Masterton has its own polytechnic, run by UCOL (Universal College of Learning).

The Masterton District Library, situated on Queen Street, is part of the Lower North Island SMART Libraries group, which involves sharing books and information between 22 libraries.[15]



There are several newspapers circulated in Masterton, including two daily publications (Wairarapa Times-Age, The Dominion-Post) and two free community titles (Wairarapa Midweek, Wairarapa News). The Wairarapa Times-Age is the only daily newspaper based in Masterton. Formed by a merger between the Wairarapa Age and the Wairarapa Daily Times on 1 April 1938, The Wairarapa Times-Age has an audited paid circulation of 5,427.[16] The Wairarapa Times-Age is owned by Andrew Denholm of National Media Limited. NZME Publishing Limited sold the business, which includes the Wairarapa Midweek and TA Property papers in June 2016.[17] Andrew Denholm was the previous general manager. Seamus Boyer is current editor. The Wairarapa Midweek, a weekly community paper with an audited circulation of 21,186,[18] is distributed every Wednesday along with the TA Property. The Wairarapa Times Age building at 70 Chapel Street no longer holds the presses, and the space was used by the nascent Masterton Fab lab[19] which has now relocated to UCOL.[20]

Fairfax NZ owned The Dominion Post is widely circulated in the Masterton district. The Wellington-based metropolitan daily newspaper has an office, Media House, at 123 Chapel Street in Masterton. The Dominion-Post has an audited paid circulation of 55,496.[21] Fairfax publishes Wairarapa News, a free weekly community newspaper, also with offices in Media House. Wairarapa News has an audited circulation of 23,192.[22]


Masterton is serviced by one local radio station. Wairarapa's MORE FM 89.5 or 105.9 for the coastal frequency. MORE FM broadcasts locally from 6am to 10am daily from studios in Kuripuni. The station was founded by controversial Broadcaster Paul Henry, as TODAY FM 89.3 in Carterton in 1991. Later the station was rebranded as Hitz 89FM, Wairarapa's Best Music. The MORE FM Breakfast Show has been hosted by well-known local broadcaster Brent Gare, since 2004. The Saturday sports show at 8am has been hosted by local sports-caster Chris "Coggie" Cogdale since 1992.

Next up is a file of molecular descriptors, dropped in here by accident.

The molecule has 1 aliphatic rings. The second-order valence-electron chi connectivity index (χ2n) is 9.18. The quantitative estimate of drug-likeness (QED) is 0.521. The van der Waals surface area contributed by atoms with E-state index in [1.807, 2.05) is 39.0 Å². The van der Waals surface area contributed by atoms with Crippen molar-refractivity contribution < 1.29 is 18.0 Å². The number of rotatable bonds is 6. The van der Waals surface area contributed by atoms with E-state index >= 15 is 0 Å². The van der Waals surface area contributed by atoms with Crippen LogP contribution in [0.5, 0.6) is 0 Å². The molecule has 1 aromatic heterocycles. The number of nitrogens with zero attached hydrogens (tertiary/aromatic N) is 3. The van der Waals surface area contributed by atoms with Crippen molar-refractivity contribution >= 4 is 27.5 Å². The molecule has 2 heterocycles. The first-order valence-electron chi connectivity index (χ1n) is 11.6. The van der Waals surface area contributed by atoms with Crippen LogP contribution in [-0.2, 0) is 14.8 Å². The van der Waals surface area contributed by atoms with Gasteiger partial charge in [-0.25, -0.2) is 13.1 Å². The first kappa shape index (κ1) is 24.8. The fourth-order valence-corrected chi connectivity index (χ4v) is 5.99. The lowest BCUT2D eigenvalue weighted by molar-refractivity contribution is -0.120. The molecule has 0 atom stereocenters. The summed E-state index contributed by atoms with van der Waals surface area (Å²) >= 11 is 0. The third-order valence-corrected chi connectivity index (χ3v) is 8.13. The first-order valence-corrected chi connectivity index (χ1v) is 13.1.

Masterton received its first television broadcast in 1963, with the commissioning the Otahoua repeater east of the town.[23] Digital terrestrial television (Freeview HD) was introduced to the Masterton area in July 2011, in preparedness for the area's digital switchover in September 2013. The service broadcasts from the Popoiti transmitter, south of the township.[24]



Masterton's water is piped from the Waingawa through a Masterton District Council treatment plant on the river about 10 kilometres west of the town. The water is clarified and filtered then chlorinated and fluoridated. Lime is added to neutralise the pH to protect the pipes. There is a fluoride-free drinking water tap in Manuka Reserve in Manuka Street.[25]

Typhoid epidemics broke out each year in Masterton[26] and in 1896 Parliament approved a Borough Council loan to build a drainage and water supply system. Work on the water supply did not begin until 1899 delayed by disagreements over the appropriate sources for water.[27] It was finished at the end of 1900 when at the formal opening ceremony there was enough pressure to send a jet right over the Post Office tower to the accompaniment of the Masterton Municipal Brass Band. The mayor, Mr Pownall, said he was now ready to pour cold water on the scheme's opponents.[28] A covered reservoir and treatment plant at Fernridge was supplied by an intake from springs beside the Waingawa four miles further up river. The main was duplicated in 1915. It was replaced by the current system completed in 1983.

The sewage system was completed in 1901. It drained through settlement ponds and filter beds to the Ruamahanga south of the town.[29][30] The sewage farm's system included a newfangled "septic tank" which was subject to failures.[31]


The Wairarapa Electric Power Board was established in Carterton in 1920[note 1] to supply the Wairarapa with electricity from the Kourarau hydro power station at Gladstone, southeast of both towns. Masterton was connected to Mangahao in 1925 on the completion of the transmission line from Bunnythorpe to Masterton.[32] The Wairarapa Electric Power Board, moved to headquarters in Masterton in the 1950s, later named Wairarapa Electricity, was dissolved following the 1998 electricity sector reforms. The retail business was sold to Genesis Energy and the distribution lines business sold to Powerco. Today Powerco continues to operate the local distribution network in the town and surrounding district with electricity fed from Transpower's national grid at its Masterton substation in Waingawa.[33]